Hurricane Dorian, which hit the Caribbean and Florida last fall, is one example of one of the major hurricanes that has emerged in recent years. New research suggests that strength can last. Powerful tropical hurricanes are a clear trend, according to a new study.

Satellite images show the trend

Tropical hurricanes are cyclones with wind speeds exceeding 32 meters per second. This type of hurricane is created by ocean currents where the temperature is at least 27 degrees. They are formed when warm moist air rises from the sea surface.

And so these tropical hurricanes have become increasingly powerful, according to a new study from the US Weather Institute NOAA. The study is based on satellite images that have been collected for almost 40 years. 

Climate change may be the cause 

The cause is believed to be global climate change, says SMHI's climate professor Erik Kjellström.  

- The sea surface temperature increases with the global warming and then conditions become more favorable for more intense tropical cyclones, he says.  

Hurricanes result in very strong winds and large amounts of rain that can endanger the lives of people living where the hurricane is passing. Last fall, Hurricane Dorian reached wind speeds of 295 kilometers per hour and many buildings in the Caribbean were pulled into the wind.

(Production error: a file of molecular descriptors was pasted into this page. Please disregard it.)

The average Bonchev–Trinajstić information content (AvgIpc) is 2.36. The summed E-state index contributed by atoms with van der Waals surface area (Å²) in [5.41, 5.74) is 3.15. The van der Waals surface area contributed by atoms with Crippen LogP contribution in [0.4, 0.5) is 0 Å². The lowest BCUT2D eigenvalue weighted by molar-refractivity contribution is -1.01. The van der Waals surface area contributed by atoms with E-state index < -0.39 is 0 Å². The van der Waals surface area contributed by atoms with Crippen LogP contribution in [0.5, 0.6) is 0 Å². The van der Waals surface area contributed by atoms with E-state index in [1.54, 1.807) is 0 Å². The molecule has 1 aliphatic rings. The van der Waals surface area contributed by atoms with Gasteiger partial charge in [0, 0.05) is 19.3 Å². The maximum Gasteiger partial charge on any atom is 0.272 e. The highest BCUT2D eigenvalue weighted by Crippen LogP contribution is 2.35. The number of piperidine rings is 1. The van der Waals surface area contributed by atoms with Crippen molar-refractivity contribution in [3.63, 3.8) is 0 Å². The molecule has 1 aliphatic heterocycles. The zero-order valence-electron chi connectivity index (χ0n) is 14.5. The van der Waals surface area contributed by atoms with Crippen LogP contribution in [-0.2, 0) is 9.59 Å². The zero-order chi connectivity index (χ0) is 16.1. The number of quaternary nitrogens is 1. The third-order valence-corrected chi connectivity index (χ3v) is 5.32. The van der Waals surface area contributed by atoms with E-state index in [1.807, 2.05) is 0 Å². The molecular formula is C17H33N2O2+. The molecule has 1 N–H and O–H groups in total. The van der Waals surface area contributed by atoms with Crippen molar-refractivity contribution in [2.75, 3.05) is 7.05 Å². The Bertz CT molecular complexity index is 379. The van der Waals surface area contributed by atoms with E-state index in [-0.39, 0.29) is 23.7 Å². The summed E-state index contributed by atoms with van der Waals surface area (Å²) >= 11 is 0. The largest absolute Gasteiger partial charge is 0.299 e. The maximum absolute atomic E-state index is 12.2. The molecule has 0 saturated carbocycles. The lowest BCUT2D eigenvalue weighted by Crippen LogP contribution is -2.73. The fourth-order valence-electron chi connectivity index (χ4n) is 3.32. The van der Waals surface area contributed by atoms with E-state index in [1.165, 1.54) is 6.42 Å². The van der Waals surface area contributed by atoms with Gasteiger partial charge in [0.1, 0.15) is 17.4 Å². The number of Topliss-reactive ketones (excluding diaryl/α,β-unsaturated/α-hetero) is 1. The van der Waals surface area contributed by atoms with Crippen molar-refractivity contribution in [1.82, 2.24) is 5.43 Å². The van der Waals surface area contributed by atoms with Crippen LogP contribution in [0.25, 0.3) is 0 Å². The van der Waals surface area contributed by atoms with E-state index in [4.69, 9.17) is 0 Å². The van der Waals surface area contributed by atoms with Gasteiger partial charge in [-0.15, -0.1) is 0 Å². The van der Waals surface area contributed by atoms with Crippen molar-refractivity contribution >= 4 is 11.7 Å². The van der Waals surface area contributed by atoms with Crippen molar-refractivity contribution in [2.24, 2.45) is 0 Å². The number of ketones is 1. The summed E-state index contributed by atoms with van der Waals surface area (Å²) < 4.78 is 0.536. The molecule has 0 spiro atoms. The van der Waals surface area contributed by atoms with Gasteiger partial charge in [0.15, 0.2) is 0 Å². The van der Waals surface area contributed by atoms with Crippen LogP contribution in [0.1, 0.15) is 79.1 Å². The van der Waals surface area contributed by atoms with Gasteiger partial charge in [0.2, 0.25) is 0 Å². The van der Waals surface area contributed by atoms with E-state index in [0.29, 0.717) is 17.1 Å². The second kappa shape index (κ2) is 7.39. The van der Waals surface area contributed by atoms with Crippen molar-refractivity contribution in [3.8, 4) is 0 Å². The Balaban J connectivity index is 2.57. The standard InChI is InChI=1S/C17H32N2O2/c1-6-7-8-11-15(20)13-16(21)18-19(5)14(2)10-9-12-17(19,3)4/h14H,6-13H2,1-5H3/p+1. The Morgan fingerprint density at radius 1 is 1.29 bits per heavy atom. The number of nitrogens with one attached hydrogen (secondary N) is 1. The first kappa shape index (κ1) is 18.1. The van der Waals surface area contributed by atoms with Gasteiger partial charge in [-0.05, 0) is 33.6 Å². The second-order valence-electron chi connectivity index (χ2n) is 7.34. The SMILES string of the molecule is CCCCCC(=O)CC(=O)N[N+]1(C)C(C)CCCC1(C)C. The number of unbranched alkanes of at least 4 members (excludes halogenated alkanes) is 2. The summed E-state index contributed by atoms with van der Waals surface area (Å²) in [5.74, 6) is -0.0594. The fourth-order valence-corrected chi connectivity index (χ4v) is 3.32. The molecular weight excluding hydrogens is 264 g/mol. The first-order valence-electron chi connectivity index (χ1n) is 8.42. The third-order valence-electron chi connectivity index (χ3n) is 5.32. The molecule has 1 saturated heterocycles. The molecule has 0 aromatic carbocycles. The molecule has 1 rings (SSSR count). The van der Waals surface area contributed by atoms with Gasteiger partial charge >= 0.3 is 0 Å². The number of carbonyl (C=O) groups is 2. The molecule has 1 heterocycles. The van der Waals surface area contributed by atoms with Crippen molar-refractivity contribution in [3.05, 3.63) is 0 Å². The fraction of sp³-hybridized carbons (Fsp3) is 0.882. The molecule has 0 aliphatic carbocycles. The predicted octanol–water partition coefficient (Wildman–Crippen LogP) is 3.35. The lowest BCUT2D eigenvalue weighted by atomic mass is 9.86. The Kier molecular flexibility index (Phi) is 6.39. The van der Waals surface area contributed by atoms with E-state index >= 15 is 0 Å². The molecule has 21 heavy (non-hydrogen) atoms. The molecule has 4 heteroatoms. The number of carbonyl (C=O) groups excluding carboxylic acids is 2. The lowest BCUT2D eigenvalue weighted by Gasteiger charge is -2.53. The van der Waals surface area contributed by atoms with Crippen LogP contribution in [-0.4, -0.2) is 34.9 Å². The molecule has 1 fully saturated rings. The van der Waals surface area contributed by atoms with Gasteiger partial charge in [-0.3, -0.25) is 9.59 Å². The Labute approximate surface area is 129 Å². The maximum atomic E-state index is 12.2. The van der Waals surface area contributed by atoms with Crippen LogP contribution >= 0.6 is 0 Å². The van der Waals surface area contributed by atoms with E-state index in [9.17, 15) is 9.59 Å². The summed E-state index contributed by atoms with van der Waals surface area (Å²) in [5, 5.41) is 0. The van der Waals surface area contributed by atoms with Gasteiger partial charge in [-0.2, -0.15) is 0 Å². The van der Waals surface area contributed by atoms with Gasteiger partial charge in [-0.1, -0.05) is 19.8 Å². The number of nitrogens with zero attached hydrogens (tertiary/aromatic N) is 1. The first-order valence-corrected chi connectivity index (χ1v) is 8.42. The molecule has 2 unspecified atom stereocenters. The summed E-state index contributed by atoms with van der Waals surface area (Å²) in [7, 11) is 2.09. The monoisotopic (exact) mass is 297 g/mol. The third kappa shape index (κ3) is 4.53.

Hard to measure hurricanes  

However, it has been considered difficult to make this type of measurement. The satellite images do not look the same every year and are difficult to compare. Hurricanes also behave differently from season to season.    

In the new study, the researchers have therefore chosen certain images and some areas to make the substrate as coherent and uniform as possible.  

The study is a corroborating evidence of what researchers previously thought about the impact of climate change.  

- It is important to increase our understanding of the climate system and to develop information that we can test our climate models against, says Erik Kjellström, climate professor at SMHI.  

The study is published in the Proceedings of the National Academy of Sciences and can be read here